Tucson Helps Immigrants in Need, May Ask Obama to Curb Deportations
Contrast with a certain Southern California town:
Stop deporting kids and tearing apart families.
That’s the message Tucson’s City Council could send to the federal government next week.
City Councilwoman Regina Romero is seeking a memorial imploring President Obama to suspend deportations of noncriminal immigrants.
She also wants the president to loosen the federal purse strings to help local governments deal with the influx of unaccompanied kids pouring into the country illegally.
With unaccompanied minor children overwhelming local facilities and resources in Nogales, and with immigrants being dropped off at the bus station in Tucson, Romero said the city needs to take a stand.
“All of these things are ever-present in our community,” Romero said. “But now more than ever we’re seeing the results of a broken immigration system and how it’s affecting the local community.”
Romero dismissed critics who say the council shouldn’t interject itself into a federal matter.
“The humanitarian crisis happening in Nogales, the people being dropped off at the bus station, and families being torn apart every day by our broken immigration policy — is a local issue. It is a city issue,” she said.
Read the rest here: City May Ask Obama to Curb Deportations
The Tucson City Council has been scrambling to meet the needs of these immigrants.
Undocumented women and children, who now spend up to three days stuck in Tucson waiting for a bus to take them someplace where they can await deportation hearings, may soon have a safer and more comfortable option.
The city is coordinating with nonprofit organizations, such as Catholic Community Services and the Jewish Federation of Southern Arizona, to set up an intake center near the downtown Tucson Greyhound Depot to provide the women and children with food, clothes and temporary housing as they transition through Tucson.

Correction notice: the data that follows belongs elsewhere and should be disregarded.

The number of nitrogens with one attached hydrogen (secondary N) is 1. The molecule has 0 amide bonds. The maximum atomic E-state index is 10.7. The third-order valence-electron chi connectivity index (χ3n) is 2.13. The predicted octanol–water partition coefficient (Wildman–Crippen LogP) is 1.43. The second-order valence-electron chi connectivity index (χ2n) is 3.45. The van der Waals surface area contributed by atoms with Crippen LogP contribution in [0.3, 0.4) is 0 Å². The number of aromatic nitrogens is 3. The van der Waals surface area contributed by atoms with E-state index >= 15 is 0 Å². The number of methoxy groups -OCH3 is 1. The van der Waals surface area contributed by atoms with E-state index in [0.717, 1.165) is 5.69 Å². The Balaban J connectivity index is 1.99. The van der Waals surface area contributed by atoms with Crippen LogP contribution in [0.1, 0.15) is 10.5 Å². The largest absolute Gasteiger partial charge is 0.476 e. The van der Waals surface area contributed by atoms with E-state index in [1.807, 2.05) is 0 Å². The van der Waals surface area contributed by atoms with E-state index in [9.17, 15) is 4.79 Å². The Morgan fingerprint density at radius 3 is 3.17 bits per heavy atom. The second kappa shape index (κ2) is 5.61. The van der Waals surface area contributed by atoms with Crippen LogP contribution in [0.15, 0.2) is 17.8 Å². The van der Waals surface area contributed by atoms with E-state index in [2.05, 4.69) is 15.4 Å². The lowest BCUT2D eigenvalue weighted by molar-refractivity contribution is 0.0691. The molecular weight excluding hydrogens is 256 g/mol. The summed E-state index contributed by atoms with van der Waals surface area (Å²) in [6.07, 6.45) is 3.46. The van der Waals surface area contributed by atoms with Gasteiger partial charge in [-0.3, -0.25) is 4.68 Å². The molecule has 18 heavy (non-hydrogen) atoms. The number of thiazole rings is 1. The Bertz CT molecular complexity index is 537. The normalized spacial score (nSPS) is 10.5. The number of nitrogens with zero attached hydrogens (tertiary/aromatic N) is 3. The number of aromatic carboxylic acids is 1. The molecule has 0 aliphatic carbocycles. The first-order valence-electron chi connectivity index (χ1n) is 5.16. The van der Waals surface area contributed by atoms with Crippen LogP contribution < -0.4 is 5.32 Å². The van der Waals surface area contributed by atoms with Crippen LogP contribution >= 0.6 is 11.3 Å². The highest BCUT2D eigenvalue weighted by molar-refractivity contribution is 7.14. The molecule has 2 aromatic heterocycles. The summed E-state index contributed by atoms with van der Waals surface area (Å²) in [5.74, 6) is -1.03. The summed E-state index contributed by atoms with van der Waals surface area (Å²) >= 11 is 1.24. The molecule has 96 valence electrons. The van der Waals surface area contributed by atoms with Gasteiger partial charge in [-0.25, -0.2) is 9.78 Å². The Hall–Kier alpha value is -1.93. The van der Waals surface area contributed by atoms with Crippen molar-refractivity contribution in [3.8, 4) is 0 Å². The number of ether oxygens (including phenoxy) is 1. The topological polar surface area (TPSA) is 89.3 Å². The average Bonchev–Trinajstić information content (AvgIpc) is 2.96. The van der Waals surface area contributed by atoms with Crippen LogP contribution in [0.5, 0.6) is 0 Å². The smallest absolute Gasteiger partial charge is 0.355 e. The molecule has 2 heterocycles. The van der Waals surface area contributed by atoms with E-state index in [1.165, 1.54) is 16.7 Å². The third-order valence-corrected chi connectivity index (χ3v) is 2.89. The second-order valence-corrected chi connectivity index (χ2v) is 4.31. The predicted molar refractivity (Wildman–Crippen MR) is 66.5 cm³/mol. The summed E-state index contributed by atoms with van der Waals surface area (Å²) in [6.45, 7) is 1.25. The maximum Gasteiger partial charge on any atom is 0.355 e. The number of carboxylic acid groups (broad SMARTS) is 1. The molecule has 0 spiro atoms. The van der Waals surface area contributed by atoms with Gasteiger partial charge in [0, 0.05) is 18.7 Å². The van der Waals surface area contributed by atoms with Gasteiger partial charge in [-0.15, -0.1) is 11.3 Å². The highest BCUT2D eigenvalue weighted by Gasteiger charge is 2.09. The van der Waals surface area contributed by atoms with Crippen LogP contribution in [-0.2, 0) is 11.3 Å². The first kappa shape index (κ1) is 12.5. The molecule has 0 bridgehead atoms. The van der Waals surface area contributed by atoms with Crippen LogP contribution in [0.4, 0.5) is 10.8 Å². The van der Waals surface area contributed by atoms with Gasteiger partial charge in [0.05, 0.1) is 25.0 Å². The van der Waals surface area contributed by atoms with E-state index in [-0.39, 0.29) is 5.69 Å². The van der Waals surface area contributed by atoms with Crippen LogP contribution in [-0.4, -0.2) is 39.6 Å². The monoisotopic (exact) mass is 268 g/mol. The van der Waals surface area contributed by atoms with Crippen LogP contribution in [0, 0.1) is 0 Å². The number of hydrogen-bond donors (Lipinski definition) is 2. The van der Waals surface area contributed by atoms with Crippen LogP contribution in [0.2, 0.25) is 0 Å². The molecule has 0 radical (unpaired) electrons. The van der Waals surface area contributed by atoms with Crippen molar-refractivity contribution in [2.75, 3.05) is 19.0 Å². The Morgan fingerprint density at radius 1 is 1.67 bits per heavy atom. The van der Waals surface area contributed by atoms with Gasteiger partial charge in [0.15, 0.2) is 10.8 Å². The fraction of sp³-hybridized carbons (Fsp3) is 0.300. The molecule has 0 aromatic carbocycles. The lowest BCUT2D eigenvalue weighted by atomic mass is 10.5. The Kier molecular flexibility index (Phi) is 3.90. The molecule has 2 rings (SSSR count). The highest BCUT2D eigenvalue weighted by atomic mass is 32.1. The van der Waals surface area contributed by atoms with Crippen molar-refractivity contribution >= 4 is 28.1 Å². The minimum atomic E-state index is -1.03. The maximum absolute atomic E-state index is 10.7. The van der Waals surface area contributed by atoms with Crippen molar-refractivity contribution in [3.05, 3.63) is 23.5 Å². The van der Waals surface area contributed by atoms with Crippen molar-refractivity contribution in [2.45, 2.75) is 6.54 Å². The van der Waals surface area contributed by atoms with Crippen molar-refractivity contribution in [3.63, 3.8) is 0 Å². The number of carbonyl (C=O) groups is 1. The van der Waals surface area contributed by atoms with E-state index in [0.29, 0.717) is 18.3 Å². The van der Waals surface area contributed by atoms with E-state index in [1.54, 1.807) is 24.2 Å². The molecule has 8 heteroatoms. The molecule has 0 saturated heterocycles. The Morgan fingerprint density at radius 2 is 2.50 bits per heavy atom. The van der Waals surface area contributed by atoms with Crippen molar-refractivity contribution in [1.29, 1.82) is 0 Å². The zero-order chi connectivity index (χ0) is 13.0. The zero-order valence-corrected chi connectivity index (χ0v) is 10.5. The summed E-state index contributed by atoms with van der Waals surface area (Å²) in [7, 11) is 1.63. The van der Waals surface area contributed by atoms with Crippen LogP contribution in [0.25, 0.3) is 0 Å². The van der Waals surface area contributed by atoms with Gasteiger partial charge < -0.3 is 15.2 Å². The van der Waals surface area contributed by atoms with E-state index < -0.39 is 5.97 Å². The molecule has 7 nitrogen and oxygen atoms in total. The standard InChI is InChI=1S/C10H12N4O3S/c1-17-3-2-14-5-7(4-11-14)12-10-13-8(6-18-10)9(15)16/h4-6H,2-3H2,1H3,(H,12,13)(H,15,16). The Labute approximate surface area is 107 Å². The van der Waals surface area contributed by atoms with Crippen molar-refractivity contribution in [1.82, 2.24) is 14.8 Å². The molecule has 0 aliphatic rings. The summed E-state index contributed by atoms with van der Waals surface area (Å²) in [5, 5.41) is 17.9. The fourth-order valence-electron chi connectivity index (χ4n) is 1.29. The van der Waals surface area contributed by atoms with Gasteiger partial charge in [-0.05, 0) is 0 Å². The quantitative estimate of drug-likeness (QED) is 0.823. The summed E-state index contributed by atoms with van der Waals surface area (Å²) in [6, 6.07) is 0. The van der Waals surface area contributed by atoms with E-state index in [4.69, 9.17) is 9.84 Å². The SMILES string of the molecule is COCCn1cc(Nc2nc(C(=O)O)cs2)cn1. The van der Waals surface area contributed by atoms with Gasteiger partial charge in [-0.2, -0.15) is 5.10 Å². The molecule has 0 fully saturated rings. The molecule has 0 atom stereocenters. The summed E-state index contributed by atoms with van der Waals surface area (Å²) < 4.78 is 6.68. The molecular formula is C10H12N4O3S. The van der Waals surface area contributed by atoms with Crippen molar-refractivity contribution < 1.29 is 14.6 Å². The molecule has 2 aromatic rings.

“Greyhound management has been patient as we worked to put these pieces together, but we can’t continue to let people sit at the bus station,” said Councilman Steve Kozachik, who arranged a meeting among nonprofits, representatives from the Ward 1 City Council Office and the Mayor’s Office to discuss a plan.
(Mr. Kozachik is an ex-Republican who became a Democrat over the issue of gun control.)
Tucson was visited by the First Lady of Guatemala, who came to assess the situation and thank the local people for their efforts.
Guatemala’s first lady, Rosa Leal de Pérez visited Tucson’s Greyhound bus station Wednesday evening to thank volunteers and city officials for reaching out to the Guatemalan women and children who are dropped off daily by immigration officials before continuing their journey.
It was part of Pérez’s trip to Southern Arizona this week to assess the situation of Guatemalans, many of them women and young children.
“I come as a woman, as a mother and as a grandmother,” she said outside the bus station. “I have grandchildren who are the ages of the children making the journey and it breaks my heart.”
I hope this lifts the spirits of folks who were horrified at the behavior of some hard-hearted people in Murrieta. There are good people all over, and compassionate choices available even in difficult times.